The Heineken Cup will go ahead next season despite a planned breakaway tournament, say the Scottish, Welsh, Irish, French and Italian rugby unions.
The English union was "surprised" not to be involved in talks on Thursday.
Top clubs and regions in France and Wales had indicated they intended to join their English counterparts from September.
Premiership Rugby, which represents England's top clubs, said planning for that competition continues unaffected.
The Scottish, Welsh, Irish, French and Italian unions issued a joint statement after a meeting in Dublin, saying they stood "side by side" in their belief that the unions, rather than clubs, must be "at the heart of the governance of cross-border club competitions".
England's Rugby Football Union (RFU) said it was "extremely disappointed" not to be part of the discussions and added it was committed to finding "a solution so that a truly pan-European competition can continue to thrive for the benefit of players and spectators alike".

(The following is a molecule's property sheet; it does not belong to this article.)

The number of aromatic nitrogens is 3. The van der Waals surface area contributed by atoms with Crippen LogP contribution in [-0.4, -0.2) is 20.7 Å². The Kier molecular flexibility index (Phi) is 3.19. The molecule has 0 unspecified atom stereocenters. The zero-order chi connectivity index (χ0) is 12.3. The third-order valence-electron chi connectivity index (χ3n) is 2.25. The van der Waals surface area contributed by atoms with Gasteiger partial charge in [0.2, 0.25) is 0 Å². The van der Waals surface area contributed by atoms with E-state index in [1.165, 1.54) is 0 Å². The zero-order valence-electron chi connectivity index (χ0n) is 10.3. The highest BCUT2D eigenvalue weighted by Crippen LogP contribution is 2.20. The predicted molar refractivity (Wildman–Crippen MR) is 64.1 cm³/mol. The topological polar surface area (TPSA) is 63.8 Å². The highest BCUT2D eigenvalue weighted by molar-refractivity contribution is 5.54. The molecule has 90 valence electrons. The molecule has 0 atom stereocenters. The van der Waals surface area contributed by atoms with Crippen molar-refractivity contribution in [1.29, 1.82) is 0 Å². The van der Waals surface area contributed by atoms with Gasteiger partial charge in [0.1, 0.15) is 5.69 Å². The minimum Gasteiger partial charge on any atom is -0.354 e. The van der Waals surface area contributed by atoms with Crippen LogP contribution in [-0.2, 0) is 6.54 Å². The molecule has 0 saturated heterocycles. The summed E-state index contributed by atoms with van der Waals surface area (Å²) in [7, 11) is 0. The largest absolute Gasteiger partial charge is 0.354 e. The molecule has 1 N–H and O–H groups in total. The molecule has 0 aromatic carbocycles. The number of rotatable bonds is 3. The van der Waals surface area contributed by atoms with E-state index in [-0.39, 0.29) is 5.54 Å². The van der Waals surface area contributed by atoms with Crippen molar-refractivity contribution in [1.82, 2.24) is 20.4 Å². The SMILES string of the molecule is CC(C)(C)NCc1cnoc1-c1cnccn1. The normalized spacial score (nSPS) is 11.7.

Premiership Rugby chief executive Mark McCafferty said despite the stance of their unions, French and Welsh clubs were still behind the breakaway.
On the subject of the French clubs, he said: "We don't see any evidence of their support wavering. We were working with them on Wednesday on the implementation of the Champions Cup. I'm also confident that the Welsh regions remain in support of the Rugby Champions Cup."
Plans for the Rugby Champions Cup were drawn up by English and French clubs unhappy with the qualification criteria and distribution of revenue in the Heineken Cup.
Premiership Rugby gave notice to organisers European Rugby Cup (ERC) in June 2012 it intended to leave the Heineken Cup and second-tier Amlin Challenge Cup.
It argues that, when its clubs have played out a two-season notice period at the end of the current campaign, it is free to set up its own tournament.
However, the Scottish, Welsh and Irish Rugby unions say their clubs will not be permitted to participate in any tournament that does not have the endorsement of the International Rugby Board (IRB).
IRB chairman Bernard Lapasset has already said all competitions must be run by unions, not clubs.
The Ligue Nationale de Rugby (LNR), which represents France's top clubs, and the Welsh regions are yet to respond to the latest statement.
Should they come into line with the wishes of their unions, it would appear to leave English clubs isolated.